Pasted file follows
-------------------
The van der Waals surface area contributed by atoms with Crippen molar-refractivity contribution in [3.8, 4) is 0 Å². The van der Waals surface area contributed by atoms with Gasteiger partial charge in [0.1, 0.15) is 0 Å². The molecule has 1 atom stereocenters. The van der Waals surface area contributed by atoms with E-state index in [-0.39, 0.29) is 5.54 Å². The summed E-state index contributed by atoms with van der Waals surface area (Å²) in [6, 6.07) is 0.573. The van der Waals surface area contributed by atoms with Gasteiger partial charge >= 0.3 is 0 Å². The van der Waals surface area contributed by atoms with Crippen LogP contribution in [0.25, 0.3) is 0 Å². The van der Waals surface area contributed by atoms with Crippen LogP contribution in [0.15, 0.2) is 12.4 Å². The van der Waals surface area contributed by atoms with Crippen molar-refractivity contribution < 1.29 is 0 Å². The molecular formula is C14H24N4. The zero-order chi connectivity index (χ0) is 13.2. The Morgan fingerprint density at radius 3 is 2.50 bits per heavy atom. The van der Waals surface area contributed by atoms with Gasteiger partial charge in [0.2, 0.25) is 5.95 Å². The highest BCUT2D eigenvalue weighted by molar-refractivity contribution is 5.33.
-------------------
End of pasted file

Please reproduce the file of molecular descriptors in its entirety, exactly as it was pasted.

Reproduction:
The van der Waals surface area contributed by atoms with Crippen molar-refractivity contribution in [3.8, 4) is 0 Å². The van der Waals surface area contributed by atoms with Gasteiger partial charge in [0.1, 0.15) is 0 Å². The molecule has 1 atom stereocenters. The van der Waals surface area contributed by atoms with E-state index in [-0.39, 0.29) is 5.54 Å². The summed E-state index contributed by atoms with van der Waals surface area (Å²) in [6, 6.07) is 0.573. The van der Waals surface area contributed by atoms with Gasteiger partial charge >= 0.3 is 0 Å². The van der Waals surface area contributed by atoms with Crippen LogP contribution in [0.25, 0.3) is 0 Å². The van der Waals surface area contributed by atoms with Crippen LogP contribution in [0.15, 0.2) is 12.4 Å². The van der Waals surface area contributed by atoms with Crippen molar-refractivity contribution < 1.29 is 0 Å². The molecular formula is C14H24N4. The zero-order chi connectivity index (χ0) is 13.2. The Morgan fingerprint density at radius 3 is 2.50 bits per heavy atom. The van der Waals surface area contributed by atoms with Gasteiger partial charge in [0.2, 0.25) is 5.95 Å². The highest BCUT2D eigenvalue weighted by molar-refractivity contribution is 5.33.